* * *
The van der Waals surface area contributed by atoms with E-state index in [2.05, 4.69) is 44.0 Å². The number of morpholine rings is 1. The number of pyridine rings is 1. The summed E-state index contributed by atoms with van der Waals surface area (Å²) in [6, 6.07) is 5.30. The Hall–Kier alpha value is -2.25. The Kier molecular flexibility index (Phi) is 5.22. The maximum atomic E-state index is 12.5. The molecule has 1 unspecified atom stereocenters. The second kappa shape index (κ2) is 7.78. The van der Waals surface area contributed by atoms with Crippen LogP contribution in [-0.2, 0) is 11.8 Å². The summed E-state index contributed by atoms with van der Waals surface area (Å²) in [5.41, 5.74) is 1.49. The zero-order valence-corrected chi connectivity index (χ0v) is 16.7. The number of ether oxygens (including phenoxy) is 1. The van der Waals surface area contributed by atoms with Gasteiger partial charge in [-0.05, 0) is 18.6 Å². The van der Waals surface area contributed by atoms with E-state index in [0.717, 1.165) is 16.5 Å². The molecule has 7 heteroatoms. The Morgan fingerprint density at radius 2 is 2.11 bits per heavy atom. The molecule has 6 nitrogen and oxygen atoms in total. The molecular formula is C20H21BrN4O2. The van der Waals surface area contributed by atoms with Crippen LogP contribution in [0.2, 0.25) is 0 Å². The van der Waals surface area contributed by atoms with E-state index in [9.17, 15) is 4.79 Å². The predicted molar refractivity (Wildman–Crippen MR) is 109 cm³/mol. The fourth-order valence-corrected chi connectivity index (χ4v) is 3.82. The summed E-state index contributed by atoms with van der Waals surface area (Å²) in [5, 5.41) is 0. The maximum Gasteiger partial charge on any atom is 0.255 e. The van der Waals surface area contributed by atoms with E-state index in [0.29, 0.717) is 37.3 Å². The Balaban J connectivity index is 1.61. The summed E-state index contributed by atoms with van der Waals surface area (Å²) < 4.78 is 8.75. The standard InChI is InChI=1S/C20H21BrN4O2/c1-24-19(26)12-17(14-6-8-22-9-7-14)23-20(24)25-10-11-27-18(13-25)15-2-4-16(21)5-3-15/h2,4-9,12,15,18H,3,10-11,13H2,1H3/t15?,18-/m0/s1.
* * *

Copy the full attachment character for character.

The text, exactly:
The van der Waals surface area contributed by atoms with E-state index in [2.05, 4.69) is 44.0 Å². The number of morpholine rings is 1. The number of pyridine rings is 1. The summed E-state index contributed by atoms with van der Waals surface area (Å²) in [6, 6.07) is 5.30. The Hall–Kier alpha value is -2.25. The Kier molecular flexibility index (Phi) is 5.22. The maximum atomic E-state index is 12.5. The molecule has 1 unspecified atom stereocenters. The second kappa shape index (κ2) is 7.78. The van der Waals surface area contributed by atoms with Crippen LogP contribution in [-0.2, 0) is 11.8 Å². The summed E-state index contributed by atoms with van der Waals surface area (Å²) in [5.41, 5.74) is 1.49. The zero-order valence-corrected chi connectivity index (χ0v) is 16.7. The number of ether oxygens (including phenoxy) is 1. The van der Waals surface area contributed by atoms with Gasteiger partial charge in [-0.05, 0) is 18.6 Å². The van der Waals surface area contributed by atoms with E-state index in [0.717, 1.165) is 16.5 Å². The molecule has 7 heteroatoms. The Morgan fingerprint density at radius 2 is 2.11 bits per heavy atom. The molecule has 6 nitrogen and oxygen atoms in total. The molecular formula is C20H21BrN4O2. The van der Waals surface area contributed by atoms with Crippen LogP contribution in [0.2, 0.25) is 0 Å². The van der Waals surface area contributed by atoms with E-state index in [9.17, 15) is 4.79 Å². The predicted molar refractivity (Wildman–Crippen MR) is 109 cm³/mol. The fourth-order valence-corrected chi connectivity index (χ4v) is 3.82. The summed E-state index contributed by atoms with van der Waals surface area (Å²) in [5, 5.41) is 0. The maximum Gasteiger partial charge on any atom is 0.255 e. The van der Waals surface area contributed by atoms with E-state index in [0.29, 0.717) is 37.3 Å². The Balaban J connectivity index is 1.61. The summed E-state index contributed by atoms with van der Waals surface area (Å²) < 4.78 is 8.75. The standard InChI is InChI=1S/C20H21BrN4O2/c1-24-19(26)12-17(14-6-8-22-9-7-14)23-20(24)25-10-11-27-18(13-25)15-2-4-16(21)5-3-15/h2,4-9,12,15,18H,3,10-11,13H2,1H3/t15?,18-/m0/s1.